⋅ March 20: DOCCS suspended in-person reporting for all persons under community supervision. Those programs also transitioned participants to regular phone contact only with State parole authorities.
Mayor’s Action Plan for Neighborhood Safety (MAP)
Centered in 15 NYCHA housing developments across New York City, MAP works through a coordinated network of city agencies and resident-led initiatives to help increase access to resources and strengthen neighborhood safety.
During the COVID-19 emergency, MAP partners including the Center for Court Innovation, Department for the Aging, and the Human Resources Administration, are conducting needs assessments of participating residents, and are connecting New Yorkers to critical resources including food, healthcare, and public benefits.
• This resource guide provides an overview of city-and community-based supports available as a response to the threat of COVID-19. Please note that this is a live document, and updated continuously.
• Additionally, the work in each MAP community continues through the commitment and adaptability of our partners. View an overview of how our programming continues to support communities.
The Office to Prevent Gun Violence’s (OPGV) Crisis Management System (CMS)
A central piece of OPGV’s work is the federation and support of the city’s CMS, which consists of 50 nonprofits operating in 22 neighborhoods in which upwards of 50% of NYC’s shooting incidents occur. These organizations mediate conflicts and connect individuals who have been exposed to high-risk factors to services that can reduce the long-term risk of violence.
• All provider programmatic services remain accessible via virtual platforms, including but not limited to daily outreach and social media engagement/monitoring.
• For more information or to find a provider, please visit www.nyc.gov/peacenyc.
See below for additional resources:
– View Fun at Home: Stay home — and play games, learn something new, or make something — to help save lives!
The Office for the Prevention of Hate Crimes (OPHC)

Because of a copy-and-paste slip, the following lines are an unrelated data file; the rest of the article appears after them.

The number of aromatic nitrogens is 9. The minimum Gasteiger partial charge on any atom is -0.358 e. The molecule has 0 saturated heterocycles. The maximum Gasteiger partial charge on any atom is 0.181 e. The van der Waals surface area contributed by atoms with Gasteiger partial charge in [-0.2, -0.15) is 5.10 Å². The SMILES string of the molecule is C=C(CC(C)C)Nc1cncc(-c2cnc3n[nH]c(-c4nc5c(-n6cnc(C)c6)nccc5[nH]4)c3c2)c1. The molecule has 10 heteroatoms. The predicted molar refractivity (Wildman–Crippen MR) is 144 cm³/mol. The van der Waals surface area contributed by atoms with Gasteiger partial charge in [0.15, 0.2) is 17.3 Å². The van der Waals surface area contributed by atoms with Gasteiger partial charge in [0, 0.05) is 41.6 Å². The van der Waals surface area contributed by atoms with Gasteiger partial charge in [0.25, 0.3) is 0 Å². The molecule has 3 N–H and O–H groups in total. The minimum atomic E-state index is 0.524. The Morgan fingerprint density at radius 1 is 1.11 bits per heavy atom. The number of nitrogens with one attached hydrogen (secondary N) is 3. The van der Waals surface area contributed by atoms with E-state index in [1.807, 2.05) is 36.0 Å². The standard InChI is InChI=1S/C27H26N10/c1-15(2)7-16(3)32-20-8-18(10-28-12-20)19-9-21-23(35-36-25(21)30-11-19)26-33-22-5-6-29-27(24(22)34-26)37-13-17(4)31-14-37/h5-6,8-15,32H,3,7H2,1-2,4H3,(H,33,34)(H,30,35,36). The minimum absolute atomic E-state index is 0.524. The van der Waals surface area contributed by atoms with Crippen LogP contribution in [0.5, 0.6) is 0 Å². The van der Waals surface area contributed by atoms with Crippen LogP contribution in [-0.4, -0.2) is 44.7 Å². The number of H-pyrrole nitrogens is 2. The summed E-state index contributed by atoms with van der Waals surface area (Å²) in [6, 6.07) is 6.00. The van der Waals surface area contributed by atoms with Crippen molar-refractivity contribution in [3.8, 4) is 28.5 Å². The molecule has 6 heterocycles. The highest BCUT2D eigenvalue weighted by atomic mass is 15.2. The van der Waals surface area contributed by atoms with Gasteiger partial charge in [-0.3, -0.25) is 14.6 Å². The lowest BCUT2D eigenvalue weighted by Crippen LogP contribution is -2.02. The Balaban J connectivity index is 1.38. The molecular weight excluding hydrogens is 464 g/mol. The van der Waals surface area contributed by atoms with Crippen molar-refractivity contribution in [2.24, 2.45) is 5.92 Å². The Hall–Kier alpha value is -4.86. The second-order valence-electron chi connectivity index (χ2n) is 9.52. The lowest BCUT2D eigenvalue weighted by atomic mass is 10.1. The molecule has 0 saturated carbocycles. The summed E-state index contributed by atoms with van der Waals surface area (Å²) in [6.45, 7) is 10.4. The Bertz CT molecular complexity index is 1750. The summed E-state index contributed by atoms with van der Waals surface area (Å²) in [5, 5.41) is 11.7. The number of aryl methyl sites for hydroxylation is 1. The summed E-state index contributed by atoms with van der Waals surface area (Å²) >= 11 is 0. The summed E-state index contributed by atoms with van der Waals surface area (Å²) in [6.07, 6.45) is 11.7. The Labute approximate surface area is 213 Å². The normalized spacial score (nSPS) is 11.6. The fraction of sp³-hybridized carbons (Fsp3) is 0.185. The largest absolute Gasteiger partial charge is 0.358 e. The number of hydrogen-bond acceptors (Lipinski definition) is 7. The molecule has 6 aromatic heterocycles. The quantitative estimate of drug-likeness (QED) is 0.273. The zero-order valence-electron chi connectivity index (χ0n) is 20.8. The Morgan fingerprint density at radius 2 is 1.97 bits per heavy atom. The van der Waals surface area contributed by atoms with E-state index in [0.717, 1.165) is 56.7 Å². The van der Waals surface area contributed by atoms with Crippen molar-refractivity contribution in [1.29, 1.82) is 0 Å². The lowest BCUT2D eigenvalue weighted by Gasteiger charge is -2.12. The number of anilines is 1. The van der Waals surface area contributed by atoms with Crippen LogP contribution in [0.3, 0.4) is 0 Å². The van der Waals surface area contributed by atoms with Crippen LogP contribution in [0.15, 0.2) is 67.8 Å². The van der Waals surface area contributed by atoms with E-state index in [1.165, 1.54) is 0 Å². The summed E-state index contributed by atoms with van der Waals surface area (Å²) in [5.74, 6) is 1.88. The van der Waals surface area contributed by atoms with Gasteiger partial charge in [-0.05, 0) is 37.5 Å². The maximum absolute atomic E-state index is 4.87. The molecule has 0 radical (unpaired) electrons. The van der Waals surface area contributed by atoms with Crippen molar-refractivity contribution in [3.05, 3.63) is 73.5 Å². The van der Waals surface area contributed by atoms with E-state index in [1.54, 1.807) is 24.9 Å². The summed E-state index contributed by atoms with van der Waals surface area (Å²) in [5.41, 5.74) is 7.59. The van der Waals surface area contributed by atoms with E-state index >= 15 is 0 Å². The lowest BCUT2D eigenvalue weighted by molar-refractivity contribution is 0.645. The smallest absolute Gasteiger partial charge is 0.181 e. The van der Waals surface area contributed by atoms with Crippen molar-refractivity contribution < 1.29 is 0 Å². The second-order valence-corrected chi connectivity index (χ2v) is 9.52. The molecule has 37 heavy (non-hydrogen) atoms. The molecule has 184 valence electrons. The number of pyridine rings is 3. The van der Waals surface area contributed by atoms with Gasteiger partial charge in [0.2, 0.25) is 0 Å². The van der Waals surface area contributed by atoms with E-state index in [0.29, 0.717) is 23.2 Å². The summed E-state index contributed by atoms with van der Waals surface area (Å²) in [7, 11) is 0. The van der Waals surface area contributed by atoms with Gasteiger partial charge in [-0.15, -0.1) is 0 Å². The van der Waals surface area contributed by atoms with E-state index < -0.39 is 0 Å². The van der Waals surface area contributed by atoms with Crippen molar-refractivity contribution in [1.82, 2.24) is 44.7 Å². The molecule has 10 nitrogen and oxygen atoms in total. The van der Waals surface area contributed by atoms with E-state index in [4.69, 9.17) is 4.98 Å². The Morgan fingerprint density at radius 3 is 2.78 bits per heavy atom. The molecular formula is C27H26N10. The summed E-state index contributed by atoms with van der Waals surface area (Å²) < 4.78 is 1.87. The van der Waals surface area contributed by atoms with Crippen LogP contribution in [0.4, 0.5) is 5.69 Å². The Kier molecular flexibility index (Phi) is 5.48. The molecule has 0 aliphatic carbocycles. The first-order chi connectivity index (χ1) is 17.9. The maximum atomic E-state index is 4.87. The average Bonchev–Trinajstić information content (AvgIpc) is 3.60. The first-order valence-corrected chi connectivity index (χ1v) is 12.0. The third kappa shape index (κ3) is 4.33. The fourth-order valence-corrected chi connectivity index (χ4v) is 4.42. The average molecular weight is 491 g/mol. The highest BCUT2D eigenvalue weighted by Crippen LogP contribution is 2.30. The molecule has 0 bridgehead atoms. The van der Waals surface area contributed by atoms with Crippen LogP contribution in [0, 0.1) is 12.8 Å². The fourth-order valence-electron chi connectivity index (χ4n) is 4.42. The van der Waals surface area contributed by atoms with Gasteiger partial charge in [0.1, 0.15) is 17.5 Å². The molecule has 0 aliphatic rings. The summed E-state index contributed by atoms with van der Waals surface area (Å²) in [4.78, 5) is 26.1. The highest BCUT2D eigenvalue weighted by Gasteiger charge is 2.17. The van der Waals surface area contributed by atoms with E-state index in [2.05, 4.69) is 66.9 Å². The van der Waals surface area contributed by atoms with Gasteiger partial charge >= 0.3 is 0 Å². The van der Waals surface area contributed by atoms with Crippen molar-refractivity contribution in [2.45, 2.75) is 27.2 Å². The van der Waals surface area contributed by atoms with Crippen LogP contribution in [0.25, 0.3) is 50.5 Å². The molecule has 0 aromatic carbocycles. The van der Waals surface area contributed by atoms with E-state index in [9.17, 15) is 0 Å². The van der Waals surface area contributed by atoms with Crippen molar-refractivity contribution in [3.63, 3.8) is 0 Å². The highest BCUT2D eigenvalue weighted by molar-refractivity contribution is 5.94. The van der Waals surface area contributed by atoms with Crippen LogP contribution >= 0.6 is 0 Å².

OPHC is focused on developing long-term, holistic strategies to prevent hate crimes, defined as personal attacks motivated by bias or prejudice. During the COVID-19 pandemic:
• OPHC is working with the New York City Commission on Human Rights and NYPD to monitor and respond to reported hate and bias incidents resulting from fear and stigma related to COVID-19.
• The office is also providing resources to affected communities on how to report bias incidents and hate crimes.
The Office of Special Enforcement (OSE)
OSE is an innovative, multi-agency task force that is helping the City implement the various public health measures to prevent further spread of COVID-19:
• Staff are ensuring compliance with state and local executive orders requiring closure of non-essential business and operations.
• Staff are assisting with enforcement of social distancing guidelines for public spaces.
Office of Pretrial Justice Initiatives (OPJI)
OPJI manages Supervised Release, a court-ordered program run by non-profit organizations, that provides community-based supervision and support for individuals with pending cases in the New York City Criminal or Supreme Court.
Community Reentry Services
Community reentry initiatives provide a continuum of reentry services, including paid transitional employment, job training, mentoring, and wellness supports.
These teams continue to work with people returning from jail to assist them with the unique challenges COVID-19 presents during this transition period. Please see specific services information from providers below:
• Non-profit providers are encouraged to frequently check the Business Continuity During COVID-19 website for the most up-to-date guidance available.
• See here for general guidance from the Mayor’s Office of Contract Services (MOCS) Guidance for Human Services Providers.
• Guidance for COVID-19 Invoice Submission
For the latest information on coronavirus and guidance on how to protect yourself. Please visit for more information:
Your healthcare professional is always the best person to consult for questions about your personal health and well-being.
If you need help getting medical care, call 311.
You can get care in NYC regardless of immigration status or ability to pay.
You can also call the coronavirus hotline: 833-503-0447.